Apr 12 2012
Spring is in the air,
and Seward Park is a favorite Lower East Side destination.
Old and young find their way to historic Seward Park, located just a few blocks from the Museum at Eldridge Street. A space to relax on a bench, practice tai chi aside vibrant pink tulips or to challenge your friends to a race across the monkey bars, Seward Park is – and always was – a refuge from the crowded city streets.
Yet, public parks and green spaces have not always been part of the Lower East Side’s landscape. Seward Park opened on October 17, 1903 and was the first permanent city-funded playground in the United States. Prior to the park’s opening, people living on the Lower East Side were without an outdoor public recreation space, making the transition for new immigrants coming from steitel life in rural Eastern Europe even more challenging.
The following excerpt from Hungry Hearts, a collection of stories written by Polish-American author Anzia Yezierska, whose own family immigrated to the Lower East Side around the turn of the 20th century, gives us some insight:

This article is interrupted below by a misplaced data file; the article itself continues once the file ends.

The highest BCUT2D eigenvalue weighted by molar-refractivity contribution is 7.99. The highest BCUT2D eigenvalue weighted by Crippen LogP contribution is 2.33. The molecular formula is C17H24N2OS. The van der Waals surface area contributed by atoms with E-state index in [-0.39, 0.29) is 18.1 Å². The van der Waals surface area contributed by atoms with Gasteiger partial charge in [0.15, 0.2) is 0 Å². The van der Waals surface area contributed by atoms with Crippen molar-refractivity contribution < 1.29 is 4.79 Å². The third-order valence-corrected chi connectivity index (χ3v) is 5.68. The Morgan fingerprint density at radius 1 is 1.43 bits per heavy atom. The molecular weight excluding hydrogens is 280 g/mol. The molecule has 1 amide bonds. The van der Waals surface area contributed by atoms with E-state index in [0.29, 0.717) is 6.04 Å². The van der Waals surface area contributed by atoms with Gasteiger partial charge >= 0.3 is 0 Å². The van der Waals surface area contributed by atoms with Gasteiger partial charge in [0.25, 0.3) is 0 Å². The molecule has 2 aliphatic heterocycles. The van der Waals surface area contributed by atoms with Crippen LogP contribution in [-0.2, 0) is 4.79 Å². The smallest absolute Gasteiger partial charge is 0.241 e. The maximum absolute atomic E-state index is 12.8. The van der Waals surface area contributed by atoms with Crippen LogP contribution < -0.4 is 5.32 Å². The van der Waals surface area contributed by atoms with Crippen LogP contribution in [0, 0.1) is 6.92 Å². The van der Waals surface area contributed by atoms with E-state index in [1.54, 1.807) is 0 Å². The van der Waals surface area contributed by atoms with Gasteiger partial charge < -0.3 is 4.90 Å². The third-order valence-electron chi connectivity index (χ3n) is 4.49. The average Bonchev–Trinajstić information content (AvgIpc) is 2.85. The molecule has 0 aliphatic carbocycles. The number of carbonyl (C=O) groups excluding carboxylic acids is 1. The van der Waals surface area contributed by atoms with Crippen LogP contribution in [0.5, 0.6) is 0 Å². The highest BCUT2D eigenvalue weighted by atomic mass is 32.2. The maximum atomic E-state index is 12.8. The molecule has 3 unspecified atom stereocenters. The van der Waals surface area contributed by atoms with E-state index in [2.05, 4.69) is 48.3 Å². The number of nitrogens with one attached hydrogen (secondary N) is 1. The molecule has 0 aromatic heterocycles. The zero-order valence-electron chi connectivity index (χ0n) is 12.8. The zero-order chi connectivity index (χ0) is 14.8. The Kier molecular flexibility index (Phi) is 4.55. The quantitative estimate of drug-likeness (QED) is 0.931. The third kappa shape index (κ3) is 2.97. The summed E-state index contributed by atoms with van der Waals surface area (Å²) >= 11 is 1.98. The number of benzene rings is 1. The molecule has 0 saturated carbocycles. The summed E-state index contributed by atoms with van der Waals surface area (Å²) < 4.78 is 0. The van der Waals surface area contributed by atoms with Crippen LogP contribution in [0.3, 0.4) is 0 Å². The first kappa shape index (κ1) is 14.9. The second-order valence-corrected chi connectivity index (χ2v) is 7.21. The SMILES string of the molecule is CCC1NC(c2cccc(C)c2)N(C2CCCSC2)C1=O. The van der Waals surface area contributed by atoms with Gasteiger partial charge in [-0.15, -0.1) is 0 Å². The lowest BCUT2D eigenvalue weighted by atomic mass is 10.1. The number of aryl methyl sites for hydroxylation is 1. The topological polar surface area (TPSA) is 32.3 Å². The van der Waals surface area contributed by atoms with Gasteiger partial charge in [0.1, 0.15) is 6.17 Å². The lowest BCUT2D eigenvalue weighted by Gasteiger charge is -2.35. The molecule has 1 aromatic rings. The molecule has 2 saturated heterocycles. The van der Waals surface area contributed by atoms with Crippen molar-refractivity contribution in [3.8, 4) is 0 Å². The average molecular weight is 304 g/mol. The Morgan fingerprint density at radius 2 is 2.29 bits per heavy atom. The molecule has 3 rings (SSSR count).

“I looked about the narrow streets of squeezed-in stores and houses, ragged clothes, dirty bedding oozing out of the windows, ash-cans and garbage-cans cluttering the sidewalks. A vague sadness pressed down my heart – the first doubt of America.‘Where are the green fields and open spaces in America?’ cried my heart. ‘Where is the golden country of my dreams?’ … All about me was the hardness of brick and stone, the stinking smells of crowded poverty… ‘Oi veh!’ my mother cried in dismay. ‘Where’s the sunshine in America?’”
Seward Park provided the community with a place to escape the tenements and changed the lives of thousands of families and children growing up on the Lower East Side. Like the neighborhood, Seward Park has undergone transformations with the changing times, but one thing has stayed constant: the laughter and bustle of kids and families enjoying the space.
Click here to visit the City of New York Parks and Recreation site and learn more about the history of public parks and playgrounds in the five boroughs.
We’d love to hear your favorite spring-time spots in the city!
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